Category Archives: astrology history

The Astronomer and the Witch

Ulinka Rublack looks back at the life of Johannes Kepler and the year he spent defending his mother against charges of witchcraft in their hometown of Leonberg, Germany in the early 17th century in her engrossing book, The Astronomer and the Witch.

Kepler’s work fits neatly into a time when there was great excitement in studying the natural world, which was seen as part of God’s great plan. There was enthusiasm for mechanical developments such as clocks, as well as natural remedies. While women were generally not educated, they nevertheless had access to medicinal plants and herbs, and Katherina Kepler used these for herself, family and friends.

Kepler was around 50 in 1720, when his mother was arrested and imprisoned. He had previously been associated with Tycho Brahe and Emperor Rudolph II and had already published many of his most important works, but experienced career ups and downs in a time of great instability between Catholics and Lutherans. We learn something about his personal life and relationships with colleagues, family and friends.

Leonberg and its neighboring towns regularly prosecuted witches, who were often older women, hanging or burning those convicted. Katharina’s initial accuser gained support, and rumors turned to testimony against her. Her tough, confrontational manner hurt her case, with a biased and corrupt local official complicating things. Over 70 at the time of the arrest, she’d been a widow who’d raised a family on her own and successfully supported herself for over 30 years. She was jailed for over a year while chained to the floor.

At the same time Kepler published his Epitome of Copernican Astronomy, court records show how he was able to use his experience in the political world and as a critical thinker to craft his mother’s defense. He used rigorous logic and research to dissect the testimony against Katharina, and rhetorical persuasion to argue her case.

The author does an excellent job of portraying Kepler as a multi-faceted individual and admits that he had a large collection of horoscopes and did chart interpretations and forecasts for his various patrons. But she unfortunately does not appear to have researched astrology, which could only have strengthened her work. Rublack provides an excellent historical context for Kepler’s “negative sketches,” but to an astrologer, these are obviously cook-book-like delineations of planetary combinations. She similarly states that “What we call ‘gender’ played no role at all in the explanatory framework of astrology,” which is simply incorrect. Interestingly, she shares some of Kepler’s unanswered questions about his own birth chart, which might be answered by using the outer planets today.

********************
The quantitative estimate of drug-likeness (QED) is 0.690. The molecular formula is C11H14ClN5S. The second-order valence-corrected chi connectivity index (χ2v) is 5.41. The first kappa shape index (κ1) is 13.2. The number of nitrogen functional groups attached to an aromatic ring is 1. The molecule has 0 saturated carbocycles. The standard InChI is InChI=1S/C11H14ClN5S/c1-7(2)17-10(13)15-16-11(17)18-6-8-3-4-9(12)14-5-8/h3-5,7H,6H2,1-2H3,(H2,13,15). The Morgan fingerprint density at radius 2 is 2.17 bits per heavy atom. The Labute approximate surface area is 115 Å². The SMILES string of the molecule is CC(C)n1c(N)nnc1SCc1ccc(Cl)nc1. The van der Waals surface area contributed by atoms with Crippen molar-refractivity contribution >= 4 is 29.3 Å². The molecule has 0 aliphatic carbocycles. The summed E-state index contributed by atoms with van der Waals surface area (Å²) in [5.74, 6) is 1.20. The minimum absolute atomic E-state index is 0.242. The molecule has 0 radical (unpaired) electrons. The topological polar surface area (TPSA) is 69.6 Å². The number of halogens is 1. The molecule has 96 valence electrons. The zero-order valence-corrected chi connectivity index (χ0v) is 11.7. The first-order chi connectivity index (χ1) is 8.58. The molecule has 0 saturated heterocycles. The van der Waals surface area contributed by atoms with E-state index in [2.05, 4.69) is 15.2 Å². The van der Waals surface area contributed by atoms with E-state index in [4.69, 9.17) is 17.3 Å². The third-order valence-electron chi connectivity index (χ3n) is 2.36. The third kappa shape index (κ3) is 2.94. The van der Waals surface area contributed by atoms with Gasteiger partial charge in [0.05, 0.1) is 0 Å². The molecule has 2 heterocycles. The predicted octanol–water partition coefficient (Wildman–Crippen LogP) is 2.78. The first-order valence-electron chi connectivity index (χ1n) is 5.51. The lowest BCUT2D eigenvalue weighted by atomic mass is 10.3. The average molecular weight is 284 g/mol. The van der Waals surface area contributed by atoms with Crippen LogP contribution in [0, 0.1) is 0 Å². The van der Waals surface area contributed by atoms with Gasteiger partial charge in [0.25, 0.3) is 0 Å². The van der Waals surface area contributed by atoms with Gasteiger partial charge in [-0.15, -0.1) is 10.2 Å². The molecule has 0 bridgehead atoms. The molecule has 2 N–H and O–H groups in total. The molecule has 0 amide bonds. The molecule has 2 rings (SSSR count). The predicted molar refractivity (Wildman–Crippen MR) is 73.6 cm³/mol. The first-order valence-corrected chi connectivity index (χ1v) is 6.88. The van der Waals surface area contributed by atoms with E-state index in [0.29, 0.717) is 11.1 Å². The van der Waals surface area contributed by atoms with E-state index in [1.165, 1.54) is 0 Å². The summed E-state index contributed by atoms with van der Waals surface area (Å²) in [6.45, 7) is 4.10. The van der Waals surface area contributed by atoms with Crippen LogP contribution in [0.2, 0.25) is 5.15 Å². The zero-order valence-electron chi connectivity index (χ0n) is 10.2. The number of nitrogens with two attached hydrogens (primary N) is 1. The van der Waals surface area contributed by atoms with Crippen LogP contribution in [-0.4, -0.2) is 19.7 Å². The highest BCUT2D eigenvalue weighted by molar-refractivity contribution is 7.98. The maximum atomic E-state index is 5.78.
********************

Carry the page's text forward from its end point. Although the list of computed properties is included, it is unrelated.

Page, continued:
Rublack stresses Kepler’s skepticism, stating, “his view that astrology was of little value.” She is probably more correct in her later discussion, where she concludes that Kepler’s mature belief was non-deterministic, allowing for the influence of the human soul, culture, education, choice and habits to modify the horoscope: “good astrology was very much like medicine in its character, an inductive art, which required observation, experience and analysis.” Kepler’s beliefs were based upon his experience as well as his optimistic Christian world view; he also stressed the need for accurate birth data. Astrologically, he was an innovator, as he was in astronomy.

Despite my quibbles, this is an excellent book for anyone interested in the history of ideas, and particularly for astrologers who wish to learn more about one of their most successful forebears.

Buy on Amazon.com: The Astronomer and the Witch: Johannes Kepler’s Fight for his Mother

Kepler’s Astrology, Ken Negus’ translation of some of Kepler’s astrological writings is available in print.

Culture & Cosmos’ edition on Kepler is unfortunately no longer available. See the Table of Contents here.

Evangeline Adams Update

Half a Saturn cycle after my 2002 biography of Evangeline Adams, I’m updating it. And with many collections now online, I’m finding a lot of new information.

I’d never been able to find proprietor Warren F. Leland’s report of Evangeline’s accurate 1899 forecast of disaster for the Windsor Hotel. But now I’ve discovered an article in which he advises a reporter what Adams told him in advance.

I wasn’t sure about Evangeline’s maternal grandfather. But with several of her distant relations posting Family Trees online, I’ve now definitely identified him. He was a machinist with nine children and a suicide! This says something significant about Adams’ mother and grandmother, as they were obviously survivors. Evangeline was, too.

In her autobiography, Evangeline Adams talks about her engagement to her employer, a Mr. Lord. The relationship was facilitated by her aunt. I’d searched for Mr. Lord years ago but with no first name it was difficult to go further. I’ve now found him in newspaper databases through the company name that Adams provided. And it turns out that Luther S. Lord was thirty years older than Evangeline Adams. It was more common in the 19th century for women to marry much older men. But thank goodness she didn’t! She was only eighteen or nineteen at the time.

I’m excited to search for more about other people and events in Evangeline’s life in the coming months and expect to share these in the update of Foreseeing the Future: Evangeline Adams and Astrology in America.